buy cheap clomid uk Been working with a client recently on the gnarly problems around how much to pay to acquire a customer. Thought it would be useful to share this nifty calculation with represents one way to look at the issue.
http://phelpslollionsclub.org/author/secretary/page/2/ Traditionally, companies look at a marketing/sales expenditure to be 15-20% of each revenue dollar. But you may have different models. And, frankly, with almost all the companies I work with, there’s only a very slim marketing budget available. So let’s look at it from the perspective of the lifetime value of a customer:
Finpecia generic walmart Lifetime Value equation:
LTV = (Frequency of Purchase) X (Duration of Loyalty) X (Gross Profit)
order carafate side – How frequently does your customer buy? (say, 12 times a year with a monthly renewal plan)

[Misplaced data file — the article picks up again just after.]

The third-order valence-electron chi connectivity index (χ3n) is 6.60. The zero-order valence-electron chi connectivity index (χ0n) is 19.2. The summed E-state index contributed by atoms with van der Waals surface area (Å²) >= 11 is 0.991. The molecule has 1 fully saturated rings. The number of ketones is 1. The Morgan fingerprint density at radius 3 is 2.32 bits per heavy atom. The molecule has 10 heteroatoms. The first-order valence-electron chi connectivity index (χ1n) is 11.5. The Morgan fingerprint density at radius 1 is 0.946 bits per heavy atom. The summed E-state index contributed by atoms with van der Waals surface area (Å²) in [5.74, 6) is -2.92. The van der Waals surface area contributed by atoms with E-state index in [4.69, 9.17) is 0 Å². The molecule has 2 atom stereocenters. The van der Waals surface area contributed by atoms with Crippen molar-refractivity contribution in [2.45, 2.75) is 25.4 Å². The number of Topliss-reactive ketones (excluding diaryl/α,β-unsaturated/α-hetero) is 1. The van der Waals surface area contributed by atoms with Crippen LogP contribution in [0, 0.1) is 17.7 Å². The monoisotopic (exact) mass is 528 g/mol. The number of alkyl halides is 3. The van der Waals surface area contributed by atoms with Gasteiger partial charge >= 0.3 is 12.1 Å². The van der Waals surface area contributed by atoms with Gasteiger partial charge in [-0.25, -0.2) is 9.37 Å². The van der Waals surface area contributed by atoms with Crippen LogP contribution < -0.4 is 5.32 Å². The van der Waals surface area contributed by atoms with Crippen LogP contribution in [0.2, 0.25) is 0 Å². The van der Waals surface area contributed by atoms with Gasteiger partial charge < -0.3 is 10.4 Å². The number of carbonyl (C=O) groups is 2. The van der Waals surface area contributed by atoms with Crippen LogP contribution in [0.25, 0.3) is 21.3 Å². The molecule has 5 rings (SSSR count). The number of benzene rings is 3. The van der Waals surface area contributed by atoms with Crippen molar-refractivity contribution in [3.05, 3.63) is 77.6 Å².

– How long does your customer stay with you? (let’s say 1 year for argument’s sake)
– What is your profit? (let’s say $5 a month)
Take the average for each of these three questions and plug that into the LTV equation and you have your Lifetime Gross Profit contribution of a customer.
From there you can answer the question “How much can you afford to acquire a new customer?”
A traditional rule states 1/3 of the LTV can be spent to acquire a new customer. Using the numbers above, here’s how the equation plays out:
(12 x 1) x ($5) : one third equals $20 to acquire each new customer.
This assumes you have a retention rate within normal ranges—most companies experience 20-25% attrition of customers each year. If it’s more, then there’s a different problem — no brand loyalty.
I’d be curious to know your feedback and experience in similar equation models.